Next-Gen Global Business Services transform how pharma and life sciences companies deliver work

Pharmaceutical and life sciences (PLS) companies continue to face shareholder value pressure because great science has not translated into great returns, and the headwinds persist. The path ahead needs to bring as much innovation to the operating model as has been brought to science.

In 2022, the top 20 global pharmaceutical companies spent nearly $128 billion on research and development (R&D) and around $167 billion on selling, general and administrative expenses to develop and commercialize new medicines. With a 1% improvement in operating margin (worth approximately $100 million operating profit for typical big pharma companies), reimagining this cost base, while also accelerating the delivery of outcomes, is a high-value opportunity. Executives should look for opportunities to bend their cost curves without undermining their mission or cutting into critical capabilities.

Reinventing how work is done across the value chain

Capitalizing on the opportunity means creating new tech-enabled global operations and talent centers or Next-Gen Global Business Services (GBS) that go well beyond the traditional role of shared service centers. GBS has long been used to centralize, standardize and move transactional work into lower-cost locations. Next-Gen GBS takes this further by creating centers of lower-cost, high-skilled talent, enabled with industry leading process, functional, data and digital capabilities to reimagine work and deliver more advanced business outcomes at lower costs and more quickly.

The growing sophistication of digital solutions and the rise of global talent pools provide a wealth of opportunity for life sciences companies to derive transformative results from Next-Gen GBS centers. They operate as global process owners accountable for delivering world-class capability, going well beyond the standardization benefits of a traditional GBS organization.

Next-Gen GBS has the potential to reinvent how work is done across the value chain, including Operations, R&D, Sales, Marketing and Medical Affairs. Executives in leading companies are revisiting conventional GBS thinking by challenging their organization to develop new answers to the following fundamental operating model questions:

  • What work is done? – eliminating or reducing outdated or legacy activities
  • How is work done? – matching the right technology and non-technology solutions to the right problem with the goal of transforming (not just incrementally improving) the work
  • Who does the work where? accelerating the capability build of critical areas, with a truly global talent base and new collaboration paradigms, (e.g., fully integrated global teams or AI human-equivalents)

Next-Gen GBS has the potential to reinvent how work is done across the value chain, including Operations, R&D, Sales, Marketing and Medical Affairs.


  • Service organization focused on low-cost delivery
  • Transactional back-office processes and lower-level operations
  • Apply workflow technologies and robotic process automation (RPA)


  • Global capability center focused on state-of-the-art, end-to-end, tech-enabled processes
  • Value-added analysis, problem-solving and execution
  • Leader in using AI, process mining, machine learning and other emerging tech

Reimagining processes and organizations

This model is not science fiction. Companies across industries have already started down the path of Next-Gen GBS. They are achieving dramatic results through radically re-imagining processes and organizations across their value chain.

For example, a leading global insurance company moved more than 60% of its headcount to GBS, distributing work across the value chain, including advanced risk modeling, actuarial analysis, account management, digital customer engagement, risk and regulatory management processes, client support processes and financial management enablement. This move resulted in dramatic cost improvements, more efficient investments in data analysis and technology enablement, and a faster pace of product innovation at global scale.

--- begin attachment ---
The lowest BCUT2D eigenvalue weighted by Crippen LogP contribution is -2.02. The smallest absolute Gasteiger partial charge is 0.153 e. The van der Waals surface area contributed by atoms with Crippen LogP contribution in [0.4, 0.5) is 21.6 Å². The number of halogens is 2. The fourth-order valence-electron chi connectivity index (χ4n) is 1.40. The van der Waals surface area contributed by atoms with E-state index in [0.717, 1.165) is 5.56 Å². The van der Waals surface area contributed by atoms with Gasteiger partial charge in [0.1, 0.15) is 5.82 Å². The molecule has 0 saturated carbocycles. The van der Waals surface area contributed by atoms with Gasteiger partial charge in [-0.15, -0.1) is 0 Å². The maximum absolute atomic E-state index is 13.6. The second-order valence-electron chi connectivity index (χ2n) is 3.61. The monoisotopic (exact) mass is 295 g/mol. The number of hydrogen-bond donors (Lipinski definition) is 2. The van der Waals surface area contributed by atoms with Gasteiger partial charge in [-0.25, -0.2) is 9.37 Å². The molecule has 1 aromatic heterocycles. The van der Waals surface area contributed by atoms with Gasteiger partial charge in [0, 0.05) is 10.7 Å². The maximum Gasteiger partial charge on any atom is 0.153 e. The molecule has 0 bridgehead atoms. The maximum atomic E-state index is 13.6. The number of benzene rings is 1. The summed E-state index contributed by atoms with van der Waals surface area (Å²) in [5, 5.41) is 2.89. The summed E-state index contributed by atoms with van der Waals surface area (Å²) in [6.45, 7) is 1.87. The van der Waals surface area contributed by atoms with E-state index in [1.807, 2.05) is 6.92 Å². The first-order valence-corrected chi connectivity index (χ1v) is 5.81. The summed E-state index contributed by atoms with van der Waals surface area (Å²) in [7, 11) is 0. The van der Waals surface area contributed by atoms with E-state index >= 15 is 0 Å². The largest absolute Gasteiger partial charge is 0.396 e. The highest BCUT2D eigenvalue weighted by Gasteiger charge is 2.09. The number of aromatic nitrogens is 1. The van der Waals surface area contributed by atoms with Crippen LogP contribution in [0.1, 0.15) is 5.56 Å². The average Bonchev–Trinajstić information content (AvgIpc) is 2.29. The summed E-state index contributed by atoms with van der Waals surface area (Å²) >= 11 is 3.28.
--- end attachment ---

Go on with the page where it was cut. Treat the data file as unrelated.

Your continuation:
Rethinking the way your business runs and leveraging a Next-Gen GBS model can enable meaningful benefits and accelerate reinvention of how your enterprise works.

  • Unleashed productivity: GBS can help significantly transform how your people and processes work by bringing together central teams that can integrate functional knowledge, process transformation expertise and technology savvy. For example, automating data collection and entry for clinical trial results enhances the accuracy and productivity of trials.
  • Access to global talent pools for growth at scale: By providing access to specialized skills — including technology, R&D, scientific and operations skills in lower-cost, high-talent locations — GBS can help support the growth of the business in key areas at better scale and lower total cost.
  • Improved return on investments for technology investments along the life cycle: Bringing together data and technology capabilities into lower-cost talent centers enables more cost-effective investments in scaling technologies, such as generative AI and predictive supply chain planning, which are essential for competitiveness and growth.
  • Accelerated insights and effectiveness: Streamlined capabilities enable faster and more accessible insights, consistency in leveraging industry leading practices and providing resources to support effective local market execution at scale.
  • Dramatic cost improvements: Savings beyond traditional labor arbitrage (30%+), with a further (20% to 30%) reduction of the cost base through automation, artificial intelligence, advanced analytics and improved efficiency.

What Next-Gen GBS means for pharma and life sciences

The evolution toward Next-Gen GBS is reshaping traditional models, emphasizing speed, efficiency and global collaboration. Next-Gen GBS will include more advanced predictive analytics, AI technologies and machine learning algorithms. These capabilities will help identify patterns, trends and customer preferences to develop innovative products and services — and enhance the customer experience. It will also utilize robotic process automation to automate repetitive tasks and eliminate transactional steps to power higher-quality outcomes and machine learning techniques to drive automation of safety and pharmacovigilance activities (e.g., case processing, patient narrative generation).